Psittacosis is a notifiable condition. Patient isolation is usually not required as human-to-human transmission is rare.
Pneumonia due to Chlamydia psittaci cannot be clinically differentiated from other community-acquired, atypical pneumonias. Molecular testing and/or serology is required to confirm the diagnosis.
Tetracycline antibiotics are the preferred treatment; however, other antibiotics may be used as an alternative in select patients.
Patients generally respond well to antibiotics, with resolution of symptoms within 24 to 48 hours, although there is the potential for relapse from persistent infection.
Infection caused by the obligate, intracellular, gram-negative bacterium Chlamydia psittaci (formerly known as Chlamydophila psittaci), which causes community-acquired, atypical pneumonia or conjunctivitis. It is predominantly a pathogen of birds and mammals; humans are an accidental host. Exposure to infected birds is a common cause. Also known as parrot fever or ornithosis.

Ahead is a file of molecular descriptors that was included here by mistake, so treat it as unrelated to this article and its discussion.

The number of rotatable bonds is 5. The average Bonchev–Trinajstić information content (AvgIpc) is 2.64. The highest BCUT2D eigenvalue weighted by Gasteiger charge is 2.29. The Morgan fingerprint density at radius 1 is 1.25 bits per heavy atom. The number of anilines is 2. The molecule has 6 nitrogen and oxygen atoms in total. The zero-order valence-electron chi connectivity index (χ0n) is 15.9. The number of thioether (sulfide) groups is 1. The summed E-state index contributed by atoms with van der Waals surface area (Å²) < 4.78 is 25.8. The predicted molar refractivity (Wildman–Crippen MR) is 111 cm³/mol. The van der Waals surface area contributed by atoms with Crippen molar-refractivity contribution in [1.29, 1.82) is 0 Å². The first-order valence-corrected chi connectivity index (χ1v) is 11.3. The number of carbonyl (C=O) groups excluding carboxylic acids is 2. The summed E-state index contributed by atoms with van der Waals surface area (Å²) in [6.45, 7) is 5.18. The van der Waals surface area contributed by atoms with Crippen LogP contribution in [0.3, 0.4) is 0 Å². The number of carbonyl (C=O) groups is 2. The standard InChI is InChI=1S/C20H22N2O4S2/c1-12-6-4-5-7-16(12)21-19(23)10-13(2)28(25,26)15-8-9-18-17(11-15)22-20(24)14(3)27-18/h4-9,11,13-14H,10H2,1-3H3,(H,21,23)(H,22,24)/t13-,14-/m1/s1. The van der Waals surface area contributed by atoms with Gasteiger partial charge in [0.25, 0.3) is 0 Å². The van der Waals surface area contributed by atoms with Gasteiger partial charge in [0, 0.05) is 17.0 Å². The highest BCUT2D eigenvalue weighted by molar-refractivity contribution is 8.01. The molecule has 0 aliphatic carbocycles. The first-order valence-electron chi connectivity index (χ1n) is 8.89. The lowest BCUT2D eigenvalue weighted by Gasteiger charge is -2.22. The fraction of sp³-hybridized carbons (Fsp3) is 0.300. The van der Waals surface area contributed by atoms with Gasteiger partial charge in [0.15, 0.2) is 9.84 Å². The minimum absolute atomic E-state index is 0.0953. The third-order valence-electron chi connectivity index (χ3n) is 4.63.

History and exam
Deborah Dean, MD, MPH
Children’s Global Health Initiative
Center for Immunobiology and Vaccine Development
Professor of Medicine
University of California at San Francisco and Berkeley
Faculty, the UC Berkeley - UCSF Graduate Program in Bioengineering
Children's Hospital Oakland Research Institute
DD is an author of some references cited in this topic.
Servaas Morre, PhD
Head of Laboratory of Immunogenetics
VU University Medical Center
Department of Pathology
Laboratory of Immunogenetics
SM declares that he has no competing interests.
William A. Petri, Jr., MD, PhD, FACP
Chief and Professor of Medicine
Division of Infectious Diseases and International Health
University of Virginia Health System
WAP declares that he has no competing interests.
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